Page 12 - Chiron Autumn 2018
P. 12

When did you join the Army Reserve included a range of mounted sessions,
How do you find balancing your civilian / military commitments?
Life can be incredibly busy, particularly at certain times of the year when there are major racing events on, and I also have reserve commitments. I am extremely fortunate to have a very supportive civilian employer, which enables me to balance my commitments effectively. Modern technology, particularly e-mail and electronic calendars, certainly help with the planning! Despite the fast pace lifestyle that the two commitments contribute too I wouldn’t change anything. I thoroughly enjoy my civilian and Army careers and (hopefully) I am making and will continue to make meaningful contributions to both organisations now and in the future.
What’s next for you in terms of your Army Reserve training / exercises – this could be military based or adventure training?
I am currently scheduled to spend two weeks in Cyprus providing cover for our regular counterparts, and am really looking forward to the new opportunity and experience this trip will provide. Looking further forward toward the end of the year there are multiple 101 MWD Sqn training weekends which are a core part of my commitment to the reserves, and the actual Centenary day on 27 November, which is followed by two days of veterinary CPD. Further forward into the new year and beyond, I will endeavour continue to build on and develop my skills as an Army Officer and grasp new opportunities as they are presented.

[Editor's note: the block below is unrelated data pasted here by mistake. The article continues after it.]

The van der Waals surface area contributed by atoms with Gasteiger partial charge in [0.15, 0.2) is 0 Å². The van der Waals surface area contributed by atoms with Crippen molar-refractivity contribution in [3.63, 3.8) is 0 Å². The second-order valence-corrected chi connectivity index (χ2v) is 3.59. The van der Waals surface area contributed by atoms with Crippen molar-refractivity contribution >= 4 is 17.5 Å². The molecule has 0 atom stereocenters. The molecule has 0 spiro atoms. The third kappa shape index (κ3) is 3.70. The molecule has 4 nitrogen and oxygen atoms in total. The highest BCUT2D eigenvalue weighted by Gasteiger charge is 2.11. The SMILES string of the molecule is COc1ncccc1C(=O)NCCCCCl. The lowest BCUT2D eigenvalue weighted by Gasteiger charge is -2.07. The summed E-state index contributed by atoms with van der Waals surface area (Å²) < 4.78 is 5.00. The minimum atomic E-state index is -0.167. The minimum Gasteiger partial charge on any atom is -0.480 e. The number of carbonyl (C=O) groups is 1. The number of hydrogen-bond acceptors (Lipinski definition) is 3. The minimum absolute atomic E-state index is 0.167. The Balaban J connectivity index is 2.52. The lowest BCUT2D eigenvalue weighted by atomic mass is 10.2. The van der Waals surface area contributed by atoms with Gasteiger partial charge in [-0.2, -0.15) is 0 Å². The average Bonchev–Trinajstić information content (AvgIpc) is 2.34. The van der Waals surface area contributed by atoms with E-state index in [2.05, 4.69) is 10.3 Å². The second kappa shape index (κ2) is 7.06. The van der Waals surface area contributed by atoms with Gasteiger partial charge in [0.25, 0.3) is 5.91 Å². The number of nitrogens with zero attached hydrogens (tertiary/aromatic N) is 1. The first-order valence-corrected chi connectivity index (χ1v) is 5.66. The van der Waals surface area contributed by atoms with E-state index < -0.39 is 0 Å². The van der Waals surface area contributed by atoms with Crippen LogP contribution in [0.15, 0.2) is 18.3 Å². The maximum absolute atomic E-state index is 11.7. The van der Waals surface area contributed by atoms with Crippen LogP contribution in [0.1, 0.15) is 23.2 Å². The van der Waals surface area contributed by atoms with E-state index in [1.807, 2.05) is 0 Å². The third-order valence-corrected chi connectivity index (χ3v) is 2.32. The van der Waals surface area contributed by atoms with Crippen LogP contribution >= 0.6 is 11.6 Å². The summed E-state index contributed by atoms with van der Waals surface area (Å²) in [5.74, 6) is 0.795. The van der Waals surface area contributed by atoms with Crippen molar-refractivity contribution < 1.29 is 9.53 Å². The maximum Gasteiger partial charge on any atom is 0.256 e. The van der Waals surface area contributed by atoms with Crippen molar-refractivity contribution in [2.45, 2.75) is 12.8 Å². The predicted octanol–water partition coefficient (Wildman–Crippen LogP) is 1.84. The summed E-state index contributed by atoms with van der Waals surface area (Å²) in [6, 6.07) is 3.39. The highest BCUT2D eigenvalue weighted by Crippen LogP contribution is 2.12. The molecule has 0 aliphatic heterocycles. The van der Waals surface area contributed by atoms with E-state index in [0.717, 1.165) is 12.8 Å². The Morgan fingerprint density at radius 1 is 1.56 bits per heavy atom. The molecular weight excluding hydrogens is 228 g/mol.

Why would you encourage others to join the reserves?
For anyone, potential Officers and Soldiers alike, looking to be part of a meaningful team I would definitely recommend researching relevant roles and joining the reserves. The Reserves offer a broad range of opportunities, both career and sport related, and for those looking for new experiences and challenges it is the perfect role. Particularly as a Veterinary Officer the opportunity to contribute to the care of the military working animal and the development of soldiers is unique and from personal experience is highly rewarding.